How to Find a Building Plot: The Complete Guide to Finding Land

Finding a plot for your self build, renovation or conversion is the first, and one of the most important steps to creating the home of your dreams – but where to start? Build It’s complete guide to finding a plot will ensure you’re on the right track
Articles by Build It magazine
by Build It magazine
1st November 2023

Tracking down the right plot for your project is a little more complex than purchasing an existing house. The good news is 13,000 people successfully build their own home each year – but if you want the best possible chance of identifying a viable site, it’s worth getting to grips with the process first.

With so many different sites available across the UK, it all comes down to how much work you’re willing to put into a project, alongside your budget, time restrictions and plenty more. From knock-down and rebuild projects to conversion opportunities or serviced plots, each will present their own challenges and benefits.

To help you find the perfect plot for your project and begin your search in confidence, here we’ve gathered all the essential information and details you need to know.

First Steps to Finding a Building Plot

A common mistake made when plot hunting is searching over too wide an area. So, choose an area where you want to live. If you don’t focus your search to a specific and manageable geographic location, don’t be surprised if the sheer scale of the task overwhelms you. It’s better by far to pick the area you want to be in and then blitz it.

Of course, you’ll need to understand whether you can afford property values in your target area. Signing up to dedicated land finding websites, such as by Build It magazine, is a good idea.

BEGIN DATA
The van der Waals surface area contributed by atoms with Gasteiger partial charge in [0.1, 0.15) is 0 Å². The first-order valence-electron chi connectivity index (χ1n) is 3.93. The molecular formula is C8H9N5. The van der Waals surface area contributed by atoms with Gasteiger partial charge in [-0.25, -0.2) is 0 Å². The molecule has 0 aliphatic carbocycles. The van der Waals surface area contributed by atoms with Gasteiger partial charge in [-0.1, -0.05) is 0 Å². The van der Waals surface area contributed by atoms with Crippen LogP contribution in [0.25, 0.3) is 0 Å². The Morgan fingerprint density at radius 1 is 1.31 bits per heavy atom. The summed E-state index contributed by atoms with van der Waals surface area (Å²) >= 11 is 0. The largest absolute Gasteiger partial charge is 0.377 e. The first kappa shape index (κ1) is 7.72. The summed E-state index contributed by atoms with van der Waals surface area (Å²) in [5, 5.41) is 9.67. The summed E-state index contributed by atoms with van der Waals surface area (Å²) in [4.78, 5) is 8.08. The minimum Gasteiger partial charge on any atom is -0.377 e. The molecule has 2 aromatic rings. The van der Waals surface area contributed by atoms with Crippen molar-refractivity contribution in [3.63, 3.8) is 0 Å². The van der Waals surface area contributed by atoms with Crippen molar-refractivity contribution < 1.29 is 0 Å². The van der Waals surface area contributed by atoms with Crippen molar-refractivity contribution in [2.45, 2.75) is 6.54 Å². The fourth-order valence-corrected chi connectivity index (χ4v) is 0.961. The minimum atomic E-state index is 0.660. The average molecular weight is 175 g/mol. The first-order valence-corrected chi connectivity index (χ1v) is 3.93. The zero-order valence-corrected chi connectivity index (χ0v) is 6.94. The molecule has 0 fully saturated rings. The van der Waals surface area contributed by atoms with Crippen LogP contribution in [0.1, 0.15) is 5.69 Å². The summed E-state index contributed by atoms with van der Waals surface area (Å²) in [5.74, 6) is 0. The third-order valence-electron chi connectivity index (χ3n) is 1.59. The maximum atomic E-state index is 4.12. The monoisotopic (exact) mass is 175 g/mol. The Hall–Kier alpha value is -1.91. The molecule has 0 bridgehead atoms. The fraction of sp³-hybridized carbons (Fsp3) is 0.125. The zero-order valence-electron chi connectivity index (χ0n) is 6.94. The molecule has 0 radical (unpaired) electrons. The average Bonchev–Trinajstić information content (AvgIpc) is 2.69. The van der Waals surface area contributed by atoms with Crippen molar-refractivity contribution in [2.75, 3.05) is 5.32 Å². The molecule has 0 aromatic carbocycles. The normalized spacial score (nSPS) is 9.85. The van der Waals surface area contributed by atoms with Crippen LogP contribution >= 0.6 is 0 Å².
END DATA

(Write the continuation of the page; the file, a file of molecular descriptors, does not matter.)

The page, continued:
With PlotBrowser, you’ll gain access to thousands of carefully-researched plot listings, all with planning permission. This not only saves you time and effort finding exciting opportuniities, but will also help you understand plot values in your area.

You can then compare plot prices with the likely cost of of building your new home and make an informed decision about whether a particular site or area will fit your budget.

While some self builders find a plot quickly, for others the process takes years. That’s especially true if if you’re particular about elements such as size and the amount of work you’re willing to take on.

So, be prepared to revise your goals if your search isn’t going well. Flexibility, combined with the ability to focus your time and energy on the hunt, will give you the best chance of success.

L-shaped timber frame self build

Jim and Barbara Hewson created a modern timber frame home in a section of their steading’s garden, where they had lived for 35 years. The house, designed by Fiddes Architects, features a Siberian larch exterior and a unique Corten roof. The materials ensure the house blends well with the local hamlet

How Can I Go About Finding a Building Plot?

Few self builders simply stumble on a great plot by chance and end up building on it. Identifying the right opportunity can take considerable time and effort, so it pays to adopt a multi-pronged approach. So what are the best land hunting routes?

Narrow your search The first thing to think about is where you want to build, and that should be more granular than just a county-level. If you’re going to be able to do your research properly and get into the best position to take a plot forward, try to identify particular towns, villages and suburbs you’d happily live in.

With this kind of focus, you’ll be able to make time to gain a deeper understanding of what’s going on in that local market and what could work for you. What kind of projects are being granted permission, for instance, and would something similar meet your goals? Does the council seem pro-development? Where is the settlement boundary? What kind of prices are plots going for?